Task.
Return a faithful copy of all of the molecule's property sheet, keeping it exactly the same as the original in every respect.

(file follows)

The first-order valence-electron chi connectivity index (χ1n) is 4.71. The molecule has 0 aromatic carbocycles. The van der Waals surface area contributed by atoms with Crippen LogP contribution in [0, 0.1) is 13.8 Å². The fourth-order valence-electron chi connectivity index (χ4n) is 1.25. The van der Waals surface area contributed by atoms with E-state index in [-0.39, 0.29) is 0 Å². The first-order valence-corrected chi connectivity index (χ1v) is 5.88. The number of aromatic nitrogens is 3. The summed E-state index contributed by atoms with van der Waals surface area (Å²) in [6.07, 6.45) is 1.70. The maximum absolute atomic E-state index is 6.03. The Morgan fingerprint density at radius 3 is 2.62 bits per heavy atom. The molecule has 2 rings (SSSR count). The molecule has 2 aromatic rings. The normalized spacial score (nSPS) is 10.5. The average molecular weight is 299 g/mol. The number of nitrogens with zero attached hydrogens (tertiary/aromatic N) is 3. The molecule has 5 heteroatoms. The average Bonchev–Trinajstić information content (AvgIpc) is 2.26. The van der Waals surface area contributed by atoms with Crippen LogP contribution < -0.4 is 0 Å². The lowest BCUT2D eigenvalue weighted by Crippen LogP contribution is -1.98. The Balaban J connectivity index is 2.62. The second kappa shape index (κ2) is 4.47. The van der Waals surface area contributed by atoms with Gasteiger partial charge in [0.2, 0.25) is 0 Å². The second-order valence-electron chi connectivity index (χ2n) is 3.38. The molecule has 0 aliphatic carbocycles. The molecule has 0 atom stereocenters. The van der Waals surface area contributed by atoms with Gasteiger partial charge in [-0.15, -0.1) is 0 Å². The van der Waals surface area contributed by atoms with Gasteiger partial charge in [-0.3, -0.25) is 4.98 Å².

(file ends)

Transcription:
The first-order valence-electron chi connectivity index (χ1n) is 4.71. The molecule has 0 aromatic carbocycles. The van der Waals surface area contributed by atoms with Crippen LogP contribution in [0, 0.1) is 13.8 Å². The fourth-order valence-electron chi connectivity index (χ4n) is 1.25. The van der Waals surface area contributed by atoms with E-state index in [-0.39, 0.29) is 0 Å². The first-order valence-corrected chi connectivity index (χ1v) is 5.88. The number of aromatic nitrogens is 3. The summed E-state index contributed by atoms with van der Waals surface area (Å²) in [6.07, 6.45) is 1.70. The maximum absolute atomic E-state index is 6.03. The Morgan fingerprint density at radius 3 is 2.62 bits per heavy atom. The molecule has 2 rings (SSSR count). The molecule has 2 aromatic rings. The normalized spacial score (nSPS) is 10.5. The average molecular weight is 299 g/mol. The number of nitrogens with zero attached hydrogens (tertiary/aromatic N) is 3. The molecule has 5 heteroatoms. The average Bonchev–Trinajstić information content (AvgIpc) is 2.26. The van der Waals surface area contributed by atoms with Crippen LogP contribution < -0.4 is 0 Å². The lowest BCUT2D eigenvalue weighted by Crippen LogP contribution is -1.98. The Balaban J connectivity index is 2.62. The second kappa shape index (κ2) is 4.47. The van der Waals surface area contributed by atoms with Gasteiger partial charge in [0.2, 0.25) is 0 Å². The second-order valence-electron chi connectivity index (χ2n) is 3.38. The molecule has 0 aliphatic carbocycles. The molecule has 0 atom stereocenters. The van der Waals surface area contributed by atoms with Gasteiger partial charge in [-0.15, -0.1) is 0 Å². The van der Waals surface area contributed by atoms with Gasteiger partial charge in [-0.3, -0.25) is 4.98 Å².